Bond length: \(r_{ab,0}\approx 1.4 a_0\), where the verticle reaches the x-axis. The bottom of the well is like a harmonic oscillator with \(\frac{\hbar\omega_0}{2}\) given by the curvature of the bottom of the well: \(\omega_0 = \sqrt{\frac{1}{m}\frac{d^3E_S}{dr_{ab}^2}}\). The height is the Diassociation energy \(D=4.38\) eV.

  Theory Experiment
\(r_{ab}\) 0.735 A 0.753 A
\(\omega_0\) 4280 1/cm 4390 1/cm
\(D\) 4.37 eV 4.38 eV

Time Dependence

Consider, \(H_1\varphi_a(\vec{r}_1) = E_a\varphi_a(\vec{r}_1)\) and \(H_2\varphi_b(\vec{r}_2) = E_b\varphi_b(\vec{r}_2)\). \((H_1 + H_2 + H_{12})\Psi = E\Psi\) \(\Psi_{A,S} = \frac{1}{\sqrt{2}}\left(\varphi_a(\vec{r}_1)\varphi_b(\vec{r}_2)\mp\varphi_b(\vec{r}_1)\varphi_a(\vec{r}_2)\right)\). Then, \(E_{A,S} = E_A + E_B + K\mp J\). Consider, \(\Psi(0) = \varphi_a(\vec{r}_1)\varphi_b(\vec{r}_2) = \frac{1}{\sqrt{2}}\left(\Psi_A(0) + \Psi_S(0)\right)\). At what time is the occupation reversed, \(\Psi(t) = \varphi_a(\vec{r}_2)\varphi_b(\vec{r}_1)\)?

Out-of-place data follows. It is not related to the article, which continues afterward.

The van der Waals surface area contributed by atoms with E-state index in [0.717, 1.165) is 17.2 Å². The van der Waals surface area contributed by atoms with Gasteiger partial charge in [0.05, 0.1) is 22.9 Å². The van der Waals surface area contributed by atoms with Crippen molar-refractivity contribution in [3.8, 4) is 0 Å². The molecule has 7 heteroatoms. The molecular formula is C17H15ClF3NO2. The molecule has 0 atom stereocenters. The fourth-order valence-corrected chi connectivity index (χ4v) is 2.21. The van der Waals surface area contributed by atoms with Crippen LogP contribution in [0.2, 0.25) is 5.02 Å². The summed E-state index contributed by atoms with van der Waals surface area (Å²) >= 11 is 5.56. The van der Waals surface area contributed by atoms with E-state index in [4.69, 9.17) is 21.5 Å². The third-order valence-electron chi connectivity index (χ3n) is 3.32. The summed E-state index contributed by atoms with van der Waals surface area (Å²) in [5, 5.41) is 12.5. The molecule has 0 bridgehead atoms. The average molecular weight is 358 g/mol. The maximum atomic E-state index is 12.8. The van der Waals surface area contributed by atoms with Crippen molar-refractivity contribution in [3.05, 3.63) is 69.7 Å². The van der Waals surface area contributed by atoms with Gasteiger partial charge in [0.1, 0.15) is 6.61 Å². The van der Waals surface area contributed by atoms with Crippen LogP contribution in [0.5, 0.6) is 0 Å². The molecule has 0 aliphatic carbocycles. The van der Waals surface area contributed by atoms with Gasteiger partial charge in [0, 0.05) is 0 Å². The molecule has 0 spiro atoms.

From the superposition, we can time-evolve the state and find when the occupation is reversed,

\begin{align} \Psi(t) &= \frac{1}{\sqrt{2}}\left(\Psi_S(0)\exp\left(-\frac{i}{\hbar}E_St\right) + \Psi_A(0)\exp\left(-\frac{i}{\hbar}E_At\right)\right) \nonumber \\ &= \frac{1}{\sqrt{2}}\left(-\frac{i}{\hbar}(E_a+E_b+K)t\right)\left(\Psi_S(0)\exp\left(-\frac{i}{\hbar}Jt\right)+\Psi_A(0)\exp\left(\frac{i}{\hbar}Jt\right)\right) \nonumber \\ &= \frac{1}{2}\left(-\frac{i}{\hbar}(E_a+E_b+K)t\right)\left(\left(\varphi_a(\vec{r}_1)\varphi_b(\vec{r}_2)+\varphi_a(\vec{r}_2)\varphi_b(\vec{r}_1)\right)\exp\left(-\frac{i}{\hbar}Jt\right)+\left(\varphi_a(\vec{r}_1)\varphi_b(\vec{r}_2)-\varphi_a(\vec{r}_2)\varphi_b(\vec{r}_1)\right)\exp\left(\frac{i}{\hbar}Jt\right)\right) \nonumber \\ &= \exp\left(-\frac{i}{\hbar}(E_a+E_b+K)t\right)\left(\cos\frac{Jt}{\hbar}\varphi_a(\vec{r}_1)\varphi_b(\vec{r}_2)-i\sin\frac{Jt}{\hbar}\varphi_b(\vec{r}_1)\varphi_a(\vec{r}_2)\right) \end{align}

this is reversed when \(t=\frac{\pi\hbar}{2J}\).

Author: Christian Cunningham

Created: 2023-06-25 Sun 02:33